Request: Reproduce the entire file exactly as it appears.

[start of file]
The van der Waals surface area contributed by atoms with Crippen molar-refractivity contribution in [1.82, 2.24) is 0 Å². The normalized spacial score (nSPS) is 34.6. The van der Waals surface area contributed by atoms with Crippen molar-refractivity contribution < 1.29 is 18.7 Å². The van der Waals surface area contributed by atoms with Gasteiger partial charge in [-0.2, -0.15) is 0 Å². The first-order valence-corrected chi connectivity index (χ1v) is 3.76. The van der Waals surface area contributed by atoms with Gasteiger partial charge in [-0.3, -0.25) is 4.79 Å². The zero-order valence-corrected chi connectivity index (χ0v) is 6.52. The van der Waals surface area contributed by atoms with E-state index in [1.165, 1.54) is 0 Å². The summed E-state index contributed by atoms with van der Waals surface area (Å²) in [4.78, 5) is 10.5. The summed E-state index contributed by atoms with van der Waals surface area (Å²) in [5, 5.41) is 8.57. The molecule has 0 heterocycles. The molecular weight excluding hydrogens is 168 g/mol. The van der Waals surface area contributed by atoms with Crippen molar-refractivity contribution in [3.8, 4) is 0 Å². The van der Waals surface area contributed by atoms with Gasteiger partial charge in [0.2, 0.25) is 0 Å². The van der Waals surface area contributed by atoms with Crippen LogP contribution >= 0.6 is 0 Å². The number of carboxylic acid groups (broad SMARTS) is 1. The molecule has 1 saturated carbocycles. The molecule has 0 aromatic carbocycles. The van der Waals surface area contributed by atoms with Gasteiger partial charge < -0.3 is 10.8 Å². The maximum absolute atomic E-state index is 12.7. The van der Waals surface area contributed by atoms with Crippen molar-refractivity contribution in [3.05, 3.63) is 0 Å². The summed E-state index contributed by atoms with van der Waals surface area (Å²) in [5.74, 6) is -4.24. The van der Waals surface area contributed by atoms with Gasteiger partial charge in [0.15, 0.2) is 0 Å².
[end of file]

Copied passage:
The van der Waals surface area contributed by atoms with Crippen molar-refractivity contribution in [1.82, 2.24) is 0 Å². The normalized spacial score (nSPS) is 34.6. The van der Waals surface area contributed by atoms with Crippen molar-refractivity contribution < 1.29 is 18.7 Å². The van der Waals surface area contributed by atoms with Gasteiger partial charge in [-0.2, -0.15) is 0 Å². The first-order valence-corrected chi connectivity index (χ1v) is 3.76. The van der Waals surface area contributed by atoms with Gasteiger partial charge in [-0.3, -0.25) is 4.79 Å². The zero-order valence-corrected chi connectivity index (χ0v) is 6.52. The van der Waals surface area contributed by atoms with E-state index in [1.165, 1.54) is 0 Å². The summed E-state index contributed by atoms with van der Waals surface area (Å²) in [4.78, 5) is 10.5. The summed E-state index contributed by atoms with van der Waals surface area (Å²) in [5, 5.41) is 8.57. The molecule has 0 heterocycles. The molecular weight excluding hydrogens is 168 g/mol. The van der Waals surface area contributed by atoms with Crippen molar-refractivity contribution in [3.8, 4) is 0 Å². The van der Waals surface area contributed by atoms with Gasteiger partial charge in [0.2, 0.25) is 0 Å². The van der Waals surface area contributed by atoms with Crippen LogP contribution >= 0.6 is 0 Å². The number of carboxylic acid groups (broad SMARTS) is 1. The molecule has 1 saturated carbocycles. The molecule has 0 aromatic carbocycles. The van der Waals surface area contributed by atoms with Gasteiger partial charge < -0.3 is 10.8 Å². The maximum absolute atomic E-state index is 12.7. The van der Waals surface area contributed by atoms with Crippen molar-refractivity contribution in [3.05, 3.63) is 0 Å². The summed E-state index contributed by atoms with van der Waals surface area (Å²) in [5.74, 6) is -4.24. The van der Waals surface area contributed by atoms with Gasteiger partial charge in [0.15, 0.2) is 0 Å².